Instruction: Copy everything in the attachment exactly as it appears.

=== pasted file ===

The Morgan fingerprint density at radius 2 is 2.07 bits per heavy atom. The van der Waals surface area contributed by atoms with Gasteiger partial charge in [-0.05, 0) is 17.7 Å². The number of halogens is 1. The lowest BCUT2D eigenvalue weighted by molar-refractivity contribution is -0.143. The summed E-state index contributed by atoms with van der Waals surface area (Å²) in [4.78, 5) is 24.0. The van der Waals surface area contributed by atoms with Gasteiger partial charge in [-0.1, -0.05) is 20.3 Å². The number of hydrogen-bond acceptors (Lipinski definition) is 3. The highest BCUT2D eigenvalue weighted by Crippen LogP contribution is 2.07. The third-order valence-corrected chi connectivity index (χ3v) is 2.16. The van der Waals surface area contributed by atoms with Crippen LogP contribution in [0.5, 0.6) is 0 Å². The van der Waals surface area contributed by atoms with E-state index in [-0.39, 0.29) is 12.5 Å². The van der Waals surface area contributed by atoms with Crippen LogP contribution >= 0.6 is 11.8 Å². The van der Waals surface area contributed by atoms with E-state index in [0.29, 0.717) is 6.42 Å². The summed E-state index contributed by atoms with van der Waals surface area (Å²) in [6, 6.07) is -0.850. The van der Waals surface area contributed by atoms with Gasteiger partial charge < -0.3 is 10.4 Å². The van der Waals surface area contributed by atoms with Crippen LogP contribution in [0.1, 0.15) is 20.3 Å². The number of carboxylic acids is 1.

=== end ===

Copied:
The Morgan fingerprint density at radius 2 is 2.07 bits per heavy atom. The van der Waals surface area contributed by atoms with Gasteiger partial charge in [-0.05, 0) is 17.7 Å². The number of halogens is 1. The lowest BCUT2D eigenvalue weighted by molar-refractivity contribution is -0.143. The summed E-state index contributed by atoms with van der Waals surface area (Å²) in [4.78, 5) is 24.0. The van der Waals surface area contributed by atoms with Gasteiger partial charge in [-0.1, -0.05) is 20.3 Å². The number of hydrogen-bond acceptors (Lipinski definition) is 3. The highest BCUT2D eigenvalue weighted by Crippen LogP contribution is 2.07. The third-order valence-corrected chi connectivity index (χ3v) is 2.16. The van der Waals surface area contributed by atoms with Crippen LogP contribution in [0.5, 0.6) is 0 Å². The van der Waals surface area contributed by atoms with E-state index in [-0.39, 0.29) is 12.5 Å². The van der Waals surface area contributed by atoms with Crippen LogP contribution >= 0.6 is 11.8 Å². The van der Waals surface area contributed by atoms with E-state index in [0.29, 0.717) is 6.42 Å². The summed E-state index contributed by atoms with van der Waals surface area (Å²) in [6, 6.07) is -0.850. The van der Waals surface area contributed by atoms with Gasteiger partial charge < -0.3 is 10.4 Å². The van der Waals surface area contributed by atoms with Crippen LogP contribution in [0.1, 0.15) is 20.3 Å². The number of carboxylic acids is 1.